Resistivity is an intrinsic property of a material and describes how difficult it is for electrical current to flow through that material. Electrical resistivity is the reciprocal of electrical conductivity. Electrical resistivity is therefore analogous to the reciprocal of hydraulic conductivity (K).
Resistance is also a measure of the difficulty with which electrical current can flow, but it is dependent on geometry. It is similar to transmissivity, which is dependent on hydraulic conductivity and layer thickness, but when resistance to current flow is measured, it depends on resistivity of the material, the distance between the measurement points, and the cross-sectional area through which current is flowing between those points. In 1-D current flow (e.g., in a wire, or column of uniform properties), resistance is directly proportional to length between the ends of the column and inversely proportional to the cross-sectional area of the column. The equivalent hydraulic parameter would be the hydraulic resistance, or L/(KA), where L is the length of the flow path and A is the cross-sectional area through which water flows. Consequently, because of this geometric dependence, resistance values can be small or large—even in a system with homogeneous resistivity.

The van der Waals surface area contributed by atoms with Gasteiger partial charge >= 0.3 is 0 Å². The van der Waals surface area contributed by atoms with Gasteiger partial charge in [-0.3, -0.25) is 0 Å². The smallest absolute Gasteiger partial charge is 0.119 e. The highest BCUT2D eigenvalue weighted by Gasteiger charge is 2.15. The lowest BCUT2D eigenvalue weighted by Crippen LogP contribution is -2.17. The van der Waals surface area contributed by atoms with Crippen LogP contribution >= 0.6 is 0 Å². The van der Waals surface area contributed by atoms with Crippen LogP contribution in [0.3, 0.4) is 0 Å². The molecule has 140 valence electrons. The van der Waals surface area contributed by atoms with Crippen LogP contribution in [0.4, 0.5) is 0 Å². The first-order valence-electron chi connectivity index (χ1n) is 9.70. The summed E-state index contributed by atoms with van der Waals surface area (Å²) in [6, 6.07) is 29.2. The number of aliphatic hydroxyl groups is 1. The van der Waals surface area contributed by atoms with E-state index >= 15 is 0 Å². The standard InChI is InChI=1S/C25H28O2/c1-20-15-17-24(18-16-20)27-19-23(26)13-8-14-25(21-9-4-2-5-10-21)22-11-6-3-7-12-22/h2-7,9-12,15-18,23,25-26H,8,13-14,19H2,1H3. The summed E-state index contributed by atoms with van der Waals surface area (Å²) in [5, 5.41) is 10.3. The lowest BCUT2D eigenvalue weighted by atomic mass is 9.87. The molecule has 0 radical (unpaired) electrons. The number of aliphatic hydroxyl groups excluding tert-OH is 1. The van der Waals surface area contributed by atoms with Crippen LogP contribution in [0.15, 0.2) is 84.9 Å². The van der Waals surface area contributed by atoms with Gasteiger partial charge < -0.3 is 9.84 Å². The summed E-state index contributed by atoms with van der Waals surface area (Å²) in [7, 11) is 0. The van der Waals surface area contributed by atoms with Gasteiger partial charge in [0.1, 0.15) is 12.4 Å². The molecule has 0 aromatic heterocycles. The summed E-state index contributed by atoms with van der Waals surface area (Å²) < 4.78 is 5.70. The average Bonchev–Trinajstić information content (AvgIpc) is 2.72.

Apparent resistivity applies a geometric factor to the measured resistance to estimate what the resistivity of the system would be, assuming a homogeneous Earth extends infinitely with depth and lateral distance. Only in the case of a homogeneous Earth will the apparent resistivity equal the true resistivity. The utility of apparent resistivity is that it allows a practitioner to look at their field data to see if the values are reasonable and to rapidly locate anomalies. Inversion of the data is required to obtain actual resistivity values.